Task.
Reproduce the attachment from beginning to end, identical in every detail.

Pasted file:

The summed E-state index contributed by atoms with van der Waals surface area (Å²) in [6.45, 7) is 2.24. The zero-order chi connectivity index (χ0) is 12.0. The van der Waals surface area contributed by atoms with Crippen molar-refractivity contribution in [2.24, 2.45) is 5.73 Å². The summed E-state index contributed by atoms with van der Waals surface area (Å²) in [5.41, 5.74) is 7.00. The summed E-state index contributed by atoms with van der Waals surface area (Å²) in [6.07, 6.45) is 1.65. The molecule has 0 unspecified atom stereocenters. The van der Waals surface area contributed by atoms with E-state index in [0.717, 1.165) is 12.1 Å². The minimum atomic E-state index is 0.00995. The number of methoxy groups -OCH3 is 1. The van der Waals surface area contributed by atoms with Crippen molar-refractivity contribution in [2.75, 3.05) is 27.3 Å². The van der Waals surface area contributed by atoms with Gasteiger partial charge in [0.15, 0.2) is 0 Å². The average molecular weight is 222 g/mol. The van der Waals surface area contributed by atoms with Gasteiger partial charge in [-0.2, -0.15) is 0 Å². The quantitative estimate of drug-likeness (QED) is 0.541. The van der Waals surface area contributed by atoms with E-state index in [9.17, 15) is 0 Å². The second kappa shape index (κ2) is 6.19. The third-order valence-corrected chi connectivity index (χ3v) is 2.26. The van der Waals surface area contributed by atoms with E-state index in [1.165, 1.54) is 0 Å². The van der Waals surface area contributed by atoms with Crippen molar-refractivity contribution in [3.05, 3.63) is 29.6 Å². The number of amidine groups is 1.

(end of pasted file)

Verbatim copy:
The summed E-state index contributed by atoms with van der Waals surface area (Å²) in [6.45, 7) is 2.24. The zero-order chi connectivity index (χ0) is 12.0. The van der Waals surface area contributed by atoms with Crippen molar-refractivity contribution in [2.24, 2.45) is 5.73 Å². The summed E-state index contributed by atoms with van der Waals surface area (Å²) in [5.41, 5.74) is 7.00. The summed E-state index contributed by atoms with van der Waals surface area (Å²) in [6.07, 6.45) is 1.65. The molecule has 0 unspecified atom stereocenters. The van der Waals surface area contributed by atoms with E-state index in [0.717, 1.165) is 12.1 Å². The minimum atomic E-state index is 0.00995. The number of methoxy groups -OCH3 is 1. The van der Waals surface area contributed by atoms with Crippen molar-refractivity contribution in [2.75, 3.05) is 27.3 Å². The van der Waals surface area contributed by atoms with Gasteiger partial charge in [0.15, 0.2) is 0 Å². The average molecular weight is 222 g/mol. The van der Waals surface area contributed by atoms with Gasteiger partial charge in [-0.2, -0.15) is 0 Å². The quantitative estimate of drug-likeness (QED) is 0.541. The van der Waals surface area contributed by atoms with E-state index in [9.17, 15) is 0 Å². The second kappa shape index (κ2) is 6.19. The third-order valence-corrected chi connectivity index (χ3v) is 2.26. The van der Waals surface area contributed by atoms with E-state index in [1.165, 1.54) is 0 Å². The van der Waals surface area contributed by atoms with Crippen molar-refractivity contribution in [3.05, 3.63) is 29.6 Å². The number of amidine groups is 1.